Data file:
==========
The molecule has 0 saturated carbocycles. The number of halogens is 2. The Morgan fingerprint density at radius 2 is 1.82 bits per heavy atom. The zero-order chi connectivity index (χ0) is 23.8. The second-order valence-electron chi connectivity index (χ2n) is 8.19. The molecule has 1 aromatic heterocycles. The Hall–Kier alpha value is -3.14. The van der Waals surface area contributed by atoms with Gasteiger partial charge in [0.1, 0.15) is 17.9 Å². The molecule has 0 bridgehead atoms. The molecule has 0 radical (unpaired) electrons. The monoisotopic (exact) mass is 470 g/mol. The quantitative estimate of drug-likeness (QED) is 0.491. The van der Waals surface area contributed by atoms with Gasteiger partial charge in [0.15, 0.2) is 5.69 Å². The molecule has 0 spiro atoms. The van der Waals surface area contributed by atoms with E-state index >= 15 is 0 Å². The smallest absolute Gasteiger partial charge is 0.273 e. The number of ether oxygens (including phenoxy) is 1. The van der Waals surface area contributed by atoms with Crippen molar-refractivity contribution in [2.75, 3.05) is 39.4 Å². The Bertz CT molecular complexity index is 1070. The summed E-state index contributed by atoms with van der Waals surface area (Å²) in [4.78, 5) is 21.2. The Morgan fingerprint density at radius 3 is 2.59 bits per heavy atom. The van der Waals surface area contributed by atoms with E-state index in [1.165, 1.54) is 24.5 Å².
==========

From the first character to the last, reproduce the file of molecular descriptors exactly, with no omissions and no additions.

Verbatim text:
The molecule has 0 saturated carbocycles. The number of halogens is 2. The Morgan fingerprint density at radius 2 is 1.82 bits per heavy atom. The zero-order chi connectivity index (χ0) is 23.8. The second-order valence-electron chi connectivity index (χ2n) is 8.19. The molecule has 1 aromatic heterocycles. The Hall–Kier alpha value is -3.14. The van der Waals surface area contributed by atoms with Gasteiger partial charge in [0.1, 0.15) is 17.9 Å². The molecule has 0 bridgehead atoms. The molecule has 0 radical (unpaired) electrons. The monoisotopic (exact) mass is 470 g/mol. The quantitative estimate of drug-likeness (QED) is 0.491. The van der Waals surface area contributed by atoms with Gasteiger partial charge in [0.15, 0.2) is 5.69 Å². The molecule has 0 spiro atoms. The van der Waals surface area contributed by atoms with E-state index >= 15 is 0 Å². The smallest absolute Gasteiger partial charge is 0.273 e. The number of ether oxygens (including phenoxy) is 1. The van der Waals surface area contributed by atoms with Crippen molar-refractivity contribution in [2.75, 3.05) is 39.4 Å². The Bertz CT molecular complexity index is 1070. The summed E-state index contributed by atoms with van der Waals surface area (Å²) in [4.78, 5) is 21.2. The Morgan fingerprint density at radius 3 is 2.59 bits per heavy atom. The van der Waals surface area contributed by atoms with E-state index in [1.165, 1.54) is 24.5 Å².